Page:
Gasoline by Theory of a Deadman


Don’t be fooled by the brash opener in Theory of a Deadman’s sophomore album, Gasoline. It ticks all the stereotypical boxes you can have of this band before you actually listen to the record in it’s entirety; them being Canadian and having their debut release being produced by Chad Kroeger not withstanding. But no, this four piece is not a Nickelback clone as one would typically fear. Which became apparent as I shuffled past Hating Hollywood and through the lower half of this 2005 release, relishing the lower notes that this alt-rock outfit manages to touch time and again, something that Chad Kroeger can’t do. Or at least hasn’t done yet.


#1. Hating Hollywood 3:25
#2. No Way Out 3:29
#3. No Surprise 3:40
#4. Quiver 2:51
#5. Santa Monica 4:06
#6. Better Off 2:51
#7. Say Goodbye 3:04
#8. Hello Lonely (Walk Away from This) 4:21
#9. Me & My Girl 3:40
#10. Since You’ve Been Gone 4:18
#11. Hell Just Ain’t the Same 1:05
#12. Save the Best for Last 4:15
#13. In the Middle 3:36


Tyler Connolly: Lead Vocals, Lead Gutar
Dave Brenner: Rhythm Guitar, Backing Vocals
Dean Back: Bass, Backing Vocals
Brent Fitz: Drums, Backing Vocals
Howard Benson
March 29, 2005


No Surprise
Say Goodbye
Santa Monica
Hello Lonely (Walk Away from This)
Better Off
Since You’ve Been Gone


I like judging bands from the impression that their lead singles give them. Bands that have #1 as the first single with little else to show are probably absolute tosh, as are some others who release a very different sounding lead single to co-erce listeners to dive into their regular style in the rest of their discography. Sorry, but that’s just insecurity. And let’s face it, Nothing Could Come Between Us from T.O.A.D’s self-titled debut was just that. Shoulda’ been a song left for Chad Kroeger to sing instead.


Apparently, the band learnt their lesson with this album’s lead single, No Surprise which could have as well been the opener the disc was looking for. For it’s a better first impression than Hating Hollywood and then some, with the multi-layered ambient guitars and grungy vocals. Then again, it would have been a lead single at #1 and that opens up a whole new can of worms a la Trapt.


Moving on though, No Surprise at #3 begins to significantly develop the second, more acoustic sound of the album as opposed to it’s louder counterparts further below in Better Off and Quiver. This dual trend sums up the overall sound and feel of the next forty-odd minutes, with plenty of other highlights on the way. Most of which are the ones which intersperse the light and heavy aspects of the band’s sound, and this hybrid seems to work very well for them.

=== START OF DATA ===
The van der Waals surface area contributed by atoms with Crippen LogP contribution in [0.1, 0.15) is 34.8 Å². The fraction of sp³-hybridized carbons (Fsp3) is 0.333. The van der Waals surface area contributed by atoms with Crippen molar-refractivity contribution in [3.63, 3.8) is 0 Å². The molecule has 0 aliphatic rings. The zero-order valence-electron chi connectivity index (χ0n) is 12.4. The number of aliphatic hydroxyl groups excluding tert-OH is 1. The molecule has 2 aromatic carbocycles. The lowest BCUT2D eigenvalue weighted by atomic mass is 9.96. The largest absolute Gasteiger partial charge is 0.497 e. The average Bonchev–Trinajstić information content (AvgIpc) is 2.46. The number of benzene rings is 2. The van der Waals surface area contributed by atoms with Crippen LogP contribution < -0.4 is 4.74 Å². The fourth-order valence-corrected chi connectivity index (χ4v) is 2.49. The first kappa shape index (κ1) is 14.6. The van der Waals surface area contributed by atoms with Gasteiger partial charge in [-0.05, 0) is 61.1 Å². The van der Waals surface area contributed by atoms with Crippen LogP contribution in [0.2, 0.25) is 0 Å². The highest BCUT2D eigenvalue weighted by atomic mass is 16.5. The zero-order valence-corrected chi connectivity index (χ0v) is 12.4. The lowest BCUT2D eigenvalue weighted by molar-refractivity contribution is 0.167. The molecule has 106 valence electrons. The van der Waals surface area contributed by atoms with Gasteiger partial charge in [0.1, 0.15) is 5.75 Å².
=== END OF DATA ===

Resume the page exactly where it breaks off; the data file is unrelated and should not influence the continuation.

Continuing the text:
Santa Monica is the first track where you feel this. It’s one of those perfect coast songs with guitars oscillating between light during the verses, and heavy in the chorus and bridge. Just the way a modern rock fan would like it. Admittedly, the lyrics need some work – “She pours my bed with Gasoline” sounds like a namesake effort to stick with the title of the record, but it ain’t as bad throughout the entire duration of four minutes, including during the choruses.


By the time #9 rolls along, you’ll have probably forgotten all about the Nickelback similarities, for there hasn’t been any for a while, or rather, right from Hating HollywoodMe & My Girl is likely my favourite song off of the entire tracklist, and props to Dave Brenner who has really worked overtime with the guitars on this one. So much so that the lyrics are once again salvaged by the booming acoustic and electronica scattered throughout the choruses. There’s an exciting Spanish flamenco thing going on in the first few seconds that launches this song pretty well into the fan favourites category. The problem with the vocals this time? They’re a tad repetitive during the chorus.


Lyrics and Vocals clearly not being the album strongest suit, it rambles along to Since You’ve Been Gone where they pleasantly come off as a better fit overall. You can call it a highlight if you enjoy ballads. Otherwise, you can proceed to the interlude that is Hell Just Ain’t the Same.


In the Middle as a closer is a slick choice, as is any track that builds gradually to a melodic crescendo to close off what has been a generally decent album. Which is a relief, for it wasn’t as rosy a track earlier, with Save the Best for Last not quite accomplishing what it claims. Yet, I don’t mind a band that nails eleven of their thirteen tracks. I’ll gladly pick up their records, thank you very much.





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